“I liked the magic instruments in this book because it was a very lovely story that I haven’t read anywhere else. I liked the character Nate because he had a pet wolf and I like wolves a lot. The plot was good because its adventurous and I like adventure stories. It made me feel very happy and excited.” (Emily, age 10)
Star Wars: Adventures in Wild Space: The Escape, by Cavan Scott
“His base had been a probe droid, and it still had four manipulator arms that twitched as CR-8R hovered out of the landspeeder.”
Siblings Milo and Lina Graff find themselves alone and afraid when their parents are abducted by Stormtroopers, and undertake a pilgrimage across “Wild Space” to rescue them. That’s about all I got from this book. I, an adult woman who has never seen even five minutes of a Star Wars film, was left boggled by atmosphere-filtration turbines, sensor pulses, and holo-recordings, but a seven-year-old will probably do much better.
“This book made me greedy for words. It had loads of cliffhangers and suspense-ended chapters. I liked the robot CR-8R or Crater, as his friends call him. I got a bit nervous when the Graf children reached the deserted camp. I also got a bit nervous when they were in the cave. This book was mainly brilliant and I would recommend it for the Star Wars fans.” (Edie May, age 8)
The Boy Who Could Do What He Liked, by David Baddiel
“Does Alfie learn a valuable lesson? Nah. This isn’t that kind of story.”
Boring Alfie’s boring life is dictated by routine (and the two wristwatches he wears every day) until one day, his babysitter is unavailable. Enter Mrs Stokes: a sort of anarchic Mary Poppins, she encourages him to go outside of his comfort zone and just do what he likes. It gets bonus points for self-consciously rejecting a moral narrative.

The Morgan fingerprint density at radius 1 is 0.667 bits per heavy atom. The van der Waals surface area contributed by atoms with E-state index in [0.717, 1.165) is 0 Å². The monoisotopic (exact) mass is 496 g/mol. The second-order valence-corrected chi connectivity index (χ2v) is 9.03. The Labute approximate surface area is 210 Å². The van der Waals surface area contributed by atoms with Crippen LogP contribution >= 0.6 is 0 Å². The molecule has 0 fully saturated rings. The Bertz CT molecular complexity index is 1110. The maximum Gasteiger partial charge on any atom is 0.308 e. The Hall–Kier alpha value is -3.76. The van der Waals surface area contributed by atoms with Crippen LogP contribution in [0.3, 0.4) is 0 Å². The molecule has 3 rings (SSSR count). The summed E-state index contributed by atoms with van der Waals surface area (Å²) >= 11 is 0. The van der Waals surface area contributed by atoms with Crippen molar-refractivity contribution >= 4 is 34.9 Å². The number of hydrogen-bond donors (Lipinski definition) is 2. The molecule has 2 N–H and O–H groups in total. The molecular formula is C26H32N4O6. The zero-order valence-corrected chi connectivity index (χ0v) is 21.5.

“This is a story about a boy who relied on rountines after his mum died. One night he had a new babysitter who changed everything. (With a bit of magic). This story is exciting and full of what a boy would imagine.” (Phoebe, age 8)
Spot the Difference, by Juno Dawson
“I hate them but they are all I think about. The A List.”
Spot the Difference asks the eternally teenage question: how much would you change to be popular? Avery is embarrassed by her acne, fed up of being called Pizzaface by the coolest kids in school: The A List. When new medication clears up her skin, her bullies reach out a hand of friendship. Juno Dawson’s first publication under her new name after coming out as trans in October, this is Mean Girls with a more earnest message (and fewer jokes).
“This book was a very realistic and accurate representation of the trials a teenager might face. I particularly enjoyed the description and the fact that there were inspiring speeches given by less popular pupils in the school that Avery went to. I enjoy reading school stories and if you like Jacqueline Wilson then you will love this tale of teenage problems!” (Amelie, age 11)
Kindred Spirits, by Rainbow Rowell
“However Elena changed or grew, Star Wars seemed to be there for her in a new way.”
Rainbow Rowell sticks with the theme of fandom with this story about three fans waiting in line for the new Star Wars movie, tackling popularity, “fake geek girls” and how to spend four days living on the street (without a Portaloo). Charming, funny and a must for fangirls everywhere.
“I found this book quite funny, as the characters had only just met, but are quick to have banter-y conversations. I enjoyed the characters and the themes of friendship…” (Alice, age 13)